Thursday, 16 October 2014

Q&A: Talking first aid with Premier Healthcare

Today's post is a little different. We have a Q&A with Premier Healthcare, talking first aid kits and first aid in the home. As a Mum to two little ones, whilst I have some basic items, I don't have a full first aid kit and in all honesty, I wouldn't know exactly what to include. So today's post will hopefully help myself and other mums to put a kit together...


What basic items should be included in every first aid kit?
It's important to have a well-stocked first aid kit in your home, so you can deal with minor accidents and injuries. Your first aid kit should be locked and kept in a cool, dry place, out of reach of children. Many people also keep a small first aid kit in their car for emergencies. Your basic first aid kit may contain:
  • plasters, in a variety of different sizes and shapes
  • small, medium and large sterile gauze dressings
  • at least two sterile eye dressings
  • triangular bandages
  • crepe rolled bandages
  • safety pins
  • disposable sterile gloves
  • tweezers
  • scissors
  • alcohol-free cleansing wipes
  • sticky tape
  • thermometer, preferably digital
  • skin rash cream, such as hydrocortisone or calendula
  • cream or spray to relieve insect bites and stings
  • antiseptic cream
  • painkillers such as paracetamol (or infant paracetamol for children), aspirin (not to be given to children under 16), or ibuprofen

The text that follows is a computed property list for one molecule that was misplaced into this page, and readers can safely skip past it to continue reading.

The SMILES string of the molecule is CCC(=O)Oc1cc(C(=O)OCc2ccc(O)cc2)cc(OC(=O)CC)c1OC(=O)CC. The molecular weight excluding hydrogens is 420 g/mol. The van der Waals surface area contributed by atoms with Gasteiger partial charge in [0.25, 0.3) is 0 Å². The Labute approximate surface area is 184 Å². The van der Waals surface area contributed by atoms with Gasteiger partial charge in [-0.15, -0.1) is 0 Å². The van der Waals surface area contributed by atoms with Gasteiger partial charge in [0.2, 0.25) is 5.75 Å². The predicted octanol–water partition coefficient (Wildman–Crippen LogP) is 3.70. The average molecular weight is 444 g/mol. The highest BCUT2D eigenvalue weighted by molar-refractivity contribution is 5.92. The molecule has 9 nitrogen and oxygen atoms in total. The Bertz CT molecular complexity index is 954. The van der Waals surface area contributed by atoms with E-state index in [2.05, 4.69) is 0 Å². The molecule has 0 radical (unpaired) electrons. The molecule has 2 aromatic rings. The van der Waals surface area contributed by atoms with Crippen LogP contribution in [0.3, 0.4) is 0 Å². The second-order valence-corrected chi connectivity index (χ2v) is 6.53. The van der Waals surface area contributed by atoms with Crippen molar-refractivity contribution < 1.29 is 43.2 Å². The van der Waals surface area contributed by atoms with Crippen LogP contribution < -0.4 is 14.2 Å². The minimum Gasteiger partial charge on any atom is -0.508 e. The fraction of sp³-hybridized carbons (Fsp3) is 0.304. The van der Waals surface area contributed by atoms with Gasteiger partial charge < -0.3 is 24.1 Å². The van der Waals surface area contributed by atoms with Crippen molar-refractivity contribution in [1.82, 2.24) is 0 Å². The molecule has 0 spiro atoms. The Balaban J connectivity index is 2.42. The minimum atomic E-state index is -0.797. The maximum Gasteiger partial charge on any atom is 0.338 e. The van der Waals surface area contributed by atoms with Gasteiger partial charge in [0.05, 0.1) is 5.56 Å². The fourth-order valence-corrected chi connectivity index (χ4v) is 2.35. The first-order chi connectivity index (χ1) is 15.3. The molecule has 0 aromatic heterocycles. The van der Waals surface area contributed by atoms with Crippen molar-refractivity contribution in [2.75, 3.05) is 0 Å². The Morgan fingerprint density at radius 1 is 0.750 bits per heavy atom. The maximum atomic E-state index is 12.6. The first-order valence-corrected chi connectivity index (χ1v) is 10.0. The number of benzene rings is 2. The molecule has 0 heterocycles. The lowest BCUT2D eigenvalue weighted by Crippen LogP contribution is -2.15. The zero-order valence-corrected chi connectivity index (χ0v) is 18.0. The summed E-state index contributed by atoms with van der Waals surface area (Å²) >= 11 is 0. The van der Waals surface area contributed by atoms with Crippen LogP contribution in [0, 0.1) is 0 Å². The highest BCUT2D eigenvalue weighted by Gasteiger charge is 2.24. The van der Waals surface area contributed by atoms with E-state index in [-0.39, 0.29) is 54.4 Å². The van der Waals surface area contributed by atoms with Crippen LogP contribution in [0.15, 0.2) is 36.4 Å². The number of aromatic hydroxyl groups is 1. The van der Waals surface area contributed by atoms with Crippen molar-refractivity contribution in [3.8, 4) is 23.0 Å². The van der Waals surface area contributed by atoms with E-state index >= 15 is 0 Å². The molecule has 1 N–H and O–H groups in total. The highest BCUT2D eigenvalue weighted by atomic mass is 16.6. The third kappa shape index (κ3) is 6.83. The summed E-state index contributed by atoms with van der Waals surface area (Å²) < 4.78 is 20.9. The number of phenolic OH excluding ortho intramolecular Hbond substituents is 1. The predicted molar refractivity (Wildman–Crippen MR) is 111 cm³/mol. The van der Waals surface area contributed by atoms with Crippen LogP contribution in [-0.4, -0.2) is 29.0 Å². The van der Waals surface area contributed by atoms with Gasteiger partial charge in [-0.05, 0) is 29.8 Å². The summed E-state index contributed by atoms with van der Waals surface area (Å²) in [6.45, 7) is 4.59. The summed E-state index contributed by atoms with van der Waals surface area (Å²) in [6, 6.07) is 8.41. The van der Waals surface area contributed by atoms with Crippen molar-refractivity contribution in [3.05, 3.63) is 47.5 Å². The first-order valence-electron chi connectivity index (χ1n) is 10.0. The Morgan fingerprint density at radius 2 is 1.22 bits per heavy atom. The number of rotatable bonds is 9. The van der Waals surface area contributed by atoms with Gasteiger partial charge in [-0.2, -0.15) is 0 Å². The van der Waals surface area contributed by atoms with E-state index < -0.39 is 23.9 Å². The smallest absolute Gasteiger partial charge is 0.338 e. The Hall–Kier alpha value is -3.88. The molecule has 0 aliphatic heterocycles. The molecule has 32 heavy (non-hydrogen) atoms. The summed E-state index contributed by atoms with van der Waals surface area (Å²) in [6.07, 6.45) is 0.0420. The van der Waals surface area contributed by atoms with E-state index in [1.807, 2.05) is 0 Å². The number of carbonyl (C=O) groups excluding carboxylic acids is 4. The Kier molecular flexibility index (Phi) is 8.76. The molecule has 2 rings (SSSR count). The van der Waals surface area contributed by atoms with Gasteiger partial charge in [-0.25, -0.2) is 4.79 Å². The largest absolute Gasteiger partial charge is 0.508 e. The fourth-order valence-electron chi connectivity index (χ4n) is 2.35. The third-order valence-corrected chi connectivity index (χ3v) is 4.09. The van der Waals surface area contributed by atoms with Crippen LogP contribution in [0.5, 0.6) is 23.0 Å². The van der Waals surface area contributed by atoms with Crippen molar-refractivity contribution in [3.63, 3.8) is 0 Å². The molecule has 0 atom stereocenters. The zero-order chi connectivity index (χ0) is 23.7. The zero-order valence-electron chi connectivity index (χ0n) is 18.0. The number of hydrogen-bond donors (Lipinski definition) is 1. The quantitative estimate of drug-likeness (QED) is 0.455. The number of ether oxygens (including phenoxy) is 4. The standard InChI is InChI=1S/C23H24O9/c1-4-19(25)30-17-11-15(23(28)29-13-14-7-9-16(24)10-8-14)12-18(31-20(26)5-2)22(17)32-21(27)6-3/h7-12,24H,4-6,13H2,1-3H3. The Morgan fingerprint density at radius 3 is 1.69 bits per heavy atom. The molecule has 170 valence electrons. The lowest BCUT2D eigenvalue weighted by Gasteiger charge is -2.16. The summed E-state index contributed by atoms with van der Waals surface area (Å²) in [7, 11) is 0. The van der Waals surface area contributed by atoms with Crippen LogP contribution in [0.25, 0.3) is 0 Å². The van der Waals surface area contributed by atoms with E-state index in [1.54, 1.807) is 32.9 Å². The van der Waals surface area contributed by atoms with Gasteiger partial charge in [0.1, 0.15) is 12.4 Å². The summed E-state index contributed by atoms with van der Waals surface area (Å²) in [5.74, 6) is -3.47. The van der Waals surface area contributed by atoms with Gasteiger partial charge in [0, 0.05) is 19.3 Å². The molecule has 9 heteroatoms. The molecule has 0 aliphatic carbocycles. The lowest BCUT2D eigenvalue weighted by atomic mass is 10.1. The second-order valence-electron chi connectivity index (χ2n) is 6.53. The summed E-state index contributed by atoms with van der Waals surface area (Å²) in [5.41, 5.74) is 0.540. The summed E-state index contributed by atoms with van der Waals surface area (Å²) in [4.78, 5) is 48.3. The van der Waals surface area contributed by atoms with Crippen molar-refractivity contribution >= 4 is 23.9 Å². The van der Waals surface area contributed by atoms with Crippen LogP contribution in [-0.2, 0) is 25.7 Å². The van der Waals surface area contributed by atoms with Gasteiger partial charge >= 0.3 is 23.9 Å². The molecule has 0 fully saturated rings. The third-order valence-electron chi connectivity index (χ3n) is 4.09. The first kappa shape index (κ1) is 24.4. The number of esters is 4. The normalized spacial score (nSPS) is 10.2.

• cough medicine
  • antihistamine tablets
  • distilled water, for cleaning wounds
  • eye wash and eye bath
It may also be useful to keep a basic first aid manual or instruction booklet with your first aid kit. Medicines should be checked regularly to make sure they are within their use-by dates. 


What else would you recommend be included - for a really comprehensive kit? 

The new  Small British Standard kits have contents which cover most eventualities in the workplace or home. You may wish to include a saline solution (eyewash) product in your first aid box for cleaning eyes and washing wounds and both an ice and heat pack for reducing swelling and aiding recovery from bumps and bruises.  If you need any more than that to cope with an accident in the home it’s time to go to A&E!
Are there any age-specific items to consider? For example, something that an infant might need that's not really necessary for an older child.
No.  Everything in a kit is fit for a specific function.  All products are suitable for children and adults.
Do you have any advice on how to store a first aid kit (location, environmental conditions, etc?) 
Store in a cool, dry place that is quickly and easily accessible.
Going beyond a first aid kit, what should be included in a home emergency kit?

Blue Detectable plasters are ideal for use in a kitchen.  As blue is the only colour not naturally occurring in food, blue plasters are easier to see if dropped in food.

What about when you're out and about - do you recommend carrying a first aid kit in a car/pram/nappy bag? 

Most new cars come equipped with a first aid kit. However contents can vary and products expire after a period of time and will need replacing.  Be careful when travelling abroad in your car as rules are quite strict on the items required.  A first aid kit is essential for travel in Belgium, Germany and Austria.  On the spot fines can be issued if you fail to comply. The British Standard Travel Kit would be ideal.